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Monday, October 8 • 5:45pm - 5:55pm
Oral 6, Talk 8. "Biotypes of individuals at clinical high risks for psychosis based on resting state functional connectivity features"

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Xiaochen Tang1, Tianhong Zhang1, Yingying Tang1, Lihua Xu1, Junjie Wang1, Margaret Niznikiewicz2, Hui Li3, Martha E. Shenton4,5,6, Susan Whitfield-Gabrieli7, Matcheri Keshavan8, William S. Stone8, JiJun Wang1; 1Shanghai Key Laboratory of Psychotic Disorders, Shanghai Mental Health Center, Shanghai Jiao Tong University School of Medicine, Shanghai, China;, 2Department of Psychiatry, Veterans Affairs Boston Healthcare System, Brockton Division, Brockton, MA, USA;, 3Department of Psychology, Florida A&M University, Tallahassee, FL, USA;, 4Psychiatry Neuroimaging Laboratory, Department of Psychiatry, Brigham and Women’s Hospital, Harvard Medical School, Boston, MA, USA;, 5Department of Radiology, Brigham and Women’s Hospital, Harvard Medical School, Boston, MA, USA;, 6Research and Development, Veterans Affairs Boston Healthcare System, Brockton Division, Brockton, MA, USA;, 7McGovern Institute for Brain Research and Poitras Center for Affective Disorders Research, Massachusetts Institute of Technology, Cambridge, MA, USA;, 8Massachusetts Mental Health Center, Public Psychiatry Division, Beth Israel Deaconess Medical Center, Harvard Medical School, Boston, MA, USA;
Individuals at clinical high risk (CHR) for psychosis are defined primarily by the presence of clinical symptoms such as attenuated positive symptoms or brief intermittent psychotic symptoms. The heterogeneity in CHR subjects is likely as striking as is observed in schizophrenia, bipolar disorders, and/or major depressive disorders. To detect potential biotypes with distinct neurophysiological features, we performed a canonical correlation analysis to select linear combinations of MRI resting state functional connectivity indicators associated with clinical symptoms, as identified by Structured Interview of Psychosis-risk Syndromes (SIPS). This analysis yielded two sets of symptoms with negative and disintegration (loadings = 0.995, 0.427), and positive (loadings = 0.971). In terms of connection features, both sets of connectivity combinations include network-wide connections between fronto-parietal and salience networks. Furthermore, the first connectivity component defines functional connections between the default mode network and other networks, while the second component defines distinct connection combination between the default mode network and the visual network to other networks. Based on the two corresponding combinations of functional connectivity characteristics, cluster analysis was performed to classify 138 CHR subjects from the Shanghai At Risk Psychosis Project (SHARP) into 4 biological subtypes, with percentages of 10.8%, 16.7%, 14.5% and 60.1% respectively. These results demonstrate that individuals at CHR states can be classified into four biotypes defined by distinct patterns of connectivity primarily in default mode networks. Validation and further inquiry into clinical significance of these four biotypes in CHR is ongoing.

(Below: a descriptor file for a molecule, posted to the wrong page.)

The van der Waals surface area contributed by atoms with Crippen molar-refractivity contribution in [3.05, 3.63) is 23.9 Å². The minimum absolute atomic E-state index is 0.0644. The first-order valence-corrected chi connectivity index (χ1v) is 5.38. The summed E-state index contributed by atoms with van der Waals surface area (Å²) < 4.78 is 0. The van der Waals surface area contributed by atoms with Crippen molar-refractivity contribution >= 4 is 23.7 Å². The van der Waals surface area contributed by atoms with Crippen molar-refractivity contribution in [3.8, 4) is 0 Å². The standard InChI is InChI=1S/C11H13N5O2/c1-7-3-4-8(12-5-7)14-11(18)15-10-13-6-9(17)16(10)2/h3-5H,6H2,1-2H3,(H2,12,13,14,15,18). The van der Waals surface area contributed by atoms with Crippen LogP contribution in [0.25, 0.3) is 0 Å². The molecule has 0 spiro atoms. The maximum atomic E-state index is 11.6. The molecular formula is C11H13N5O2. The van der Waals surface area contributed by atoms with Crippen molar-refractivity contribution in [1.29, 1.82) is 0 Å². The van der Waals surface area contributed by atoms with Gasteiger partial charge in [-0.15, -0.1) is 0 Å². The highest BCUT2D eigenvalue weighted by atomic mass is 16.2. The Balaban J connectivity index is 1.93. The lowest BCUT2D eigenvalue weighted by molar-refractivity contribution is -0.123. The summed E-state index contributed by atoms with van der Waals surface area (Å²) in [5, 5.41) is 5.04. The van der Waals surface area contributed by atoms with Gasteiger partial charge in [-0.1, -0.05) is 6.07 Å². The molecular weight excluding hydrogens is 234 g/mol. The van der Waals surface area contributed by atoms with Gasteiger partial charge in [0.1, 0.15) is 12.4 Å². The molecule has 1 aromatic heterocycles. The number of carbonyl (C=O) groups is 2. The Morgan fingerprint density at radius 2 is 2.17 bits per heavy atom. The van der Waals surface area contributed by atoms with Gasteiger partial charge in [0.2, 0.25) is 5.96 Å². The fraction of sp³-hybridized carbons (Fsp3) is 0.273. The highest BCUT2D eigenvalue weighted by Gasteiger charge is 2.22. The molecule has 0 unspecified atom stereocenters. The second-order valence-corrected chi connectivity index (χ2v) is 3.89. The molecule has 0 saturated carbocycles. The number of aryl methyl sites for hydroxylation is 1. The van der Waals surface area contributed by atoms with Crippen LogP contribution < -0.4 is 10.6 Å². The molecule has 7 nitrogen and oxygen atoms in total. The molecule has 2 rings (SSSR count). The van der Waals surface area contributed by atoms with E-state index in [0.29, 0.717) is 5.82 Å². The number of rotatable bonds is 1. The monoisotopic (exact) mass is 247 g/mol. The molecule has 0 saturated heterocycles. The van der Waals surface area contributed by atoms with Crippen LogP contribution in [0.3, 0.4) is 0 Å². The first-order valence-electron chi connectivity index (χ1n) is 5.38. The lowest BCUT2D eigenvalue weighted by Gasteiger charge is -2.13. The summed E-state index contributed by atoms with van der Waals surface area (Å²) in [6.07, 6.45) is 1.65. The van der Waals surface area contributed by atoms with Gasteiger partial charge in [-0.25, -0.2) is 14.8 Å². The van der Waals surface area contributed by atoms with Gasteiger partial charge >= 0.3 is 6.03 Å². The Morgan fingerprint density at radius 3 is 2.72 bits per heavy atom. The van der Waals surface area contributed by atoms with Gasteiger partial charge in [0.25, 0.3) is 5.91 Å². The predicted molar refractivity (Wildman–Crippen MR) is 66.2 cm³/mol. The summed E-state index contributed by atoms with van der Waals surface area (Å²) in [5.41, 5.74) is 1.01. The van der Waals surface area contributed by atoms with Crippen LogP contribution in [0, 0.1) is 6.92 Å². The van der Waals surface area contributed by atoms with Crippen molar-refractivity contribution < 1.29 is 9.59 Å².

Monday October 8, 2018 5:45pm - 5:55pm EDT
St. George CD Westin Copley Place, third floor

Attendees (4)